His rapid flip-flopping, inability to hold an opinion for more than a news cycle, and lack of any specifics at all in his policy have convinced the conservative magazine that he is unfit to lead at any level.
The presidency: So, Mitt, what do you really believe? | The Economist
But competence is worthless without direction and, frankly, character. Would that Candidate Romney had indeed presented himself as a solid chief executive who got things done. Instead he has appeared as a fawning PR man, apparently willing to do or say just about anything to get elected. In some areas, notably social policy and foreign affairs, the result is that he is now committed to needlessly extreme or dangerous courses that he may not actually believe in but will find hard to drop; in others, especially to do with the economy, the lack of details means that some attractive-sounding headline policies prove meaningless (and possibly dangerous) on closer inspection. Behind all this sits the worrying idea of a man who does not really know his own mind. America won’t vote for that man; nor would this newspaper. The convention offers Mr Romney his best chance to say what he really believes.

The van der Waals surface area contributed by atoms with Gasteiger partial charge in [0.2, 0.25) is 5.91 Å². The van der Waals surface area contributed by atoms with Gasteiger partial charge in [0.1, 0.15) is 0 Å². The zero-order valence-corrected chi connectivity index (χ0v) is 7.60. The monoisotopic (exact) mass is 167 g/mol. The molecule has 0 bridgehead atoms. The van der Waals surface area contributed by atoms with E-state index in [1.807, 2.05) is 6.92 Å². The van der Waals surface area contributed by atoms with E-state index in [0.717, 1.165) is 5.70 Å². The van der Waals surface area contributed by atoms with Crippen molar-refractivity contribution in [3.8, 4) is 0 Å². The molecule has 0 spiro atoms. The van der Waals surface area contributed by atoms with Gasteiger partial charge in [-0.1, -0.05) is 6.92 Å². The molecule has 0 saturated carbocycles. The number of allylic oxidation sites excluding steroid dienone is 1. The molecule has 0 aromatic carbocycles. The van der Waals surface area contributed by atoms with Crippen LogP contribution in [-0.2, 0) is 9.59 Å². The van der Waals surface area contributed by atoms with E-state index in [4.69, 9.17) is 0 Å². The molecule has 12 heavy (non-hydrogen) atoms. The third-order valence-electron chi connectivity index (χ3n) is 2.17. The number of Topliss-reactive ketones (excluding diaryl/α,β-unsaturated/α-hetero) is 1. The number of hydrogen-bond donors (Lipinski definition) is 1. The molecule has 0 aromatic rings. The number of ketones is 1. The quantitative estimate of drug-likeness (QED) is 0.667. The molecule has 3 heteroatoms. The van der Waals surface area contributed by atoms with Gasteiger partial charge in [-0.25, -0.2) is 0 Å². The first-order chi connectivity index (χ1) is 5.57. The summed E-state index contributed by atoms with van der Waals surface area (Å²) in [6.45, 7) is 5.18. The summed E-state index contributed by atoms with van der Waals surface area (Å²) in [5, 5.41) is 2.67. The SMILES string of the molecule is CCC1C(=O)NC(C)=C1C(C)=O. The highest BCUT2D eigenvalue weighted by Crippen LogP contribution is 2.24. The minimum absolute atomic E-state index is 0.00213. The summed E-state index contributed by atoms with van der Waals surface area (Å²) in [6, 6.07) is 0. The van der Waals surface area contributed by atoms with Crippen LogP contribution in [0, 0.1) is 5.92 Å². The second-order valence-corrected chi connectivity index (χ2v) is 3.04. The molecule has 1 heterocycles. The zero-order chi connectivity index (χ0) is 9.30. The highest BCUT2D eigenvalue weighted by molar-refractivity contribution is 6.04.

There are some areas where Mr Romney has shuffled to the right unnecessarily. In America’s culture wars he has followed the Republican trend of adopting ever more socially conservative positions. He says he will appoint anti-abortion justices to the Supreme Court and back the existing federal Defence of Marriage Act (DOMA). This goes down well with southern evangelicals, less so with independent voters: witness the furore over one (rapidly disowned) Republican’s ludicrous remarks about abortion and “legitimate rape” (see article). But the powers of the federal government are limited in this area; DOMA has not stopped a few states introducing gay marriage and many more recognising gay civil partnerships.
The damage done to a Romney presidency by his courting of the isolationist right in the primaries could prove more substantial. He has threatened to label China as a currency manipulator on the first day of his presidency. Even if it is unclear what would follow from that, risking a trade war with one of America’s largest trading partners when the recovery is so sickly seems especially mindless. Some of his anti-immigration policies won’t help, either. And his attempts to lure American Jews with near-racist talk about Arabs and belligerence against Iran could ill serve the interests of his country (and, for that matter, Israel’s).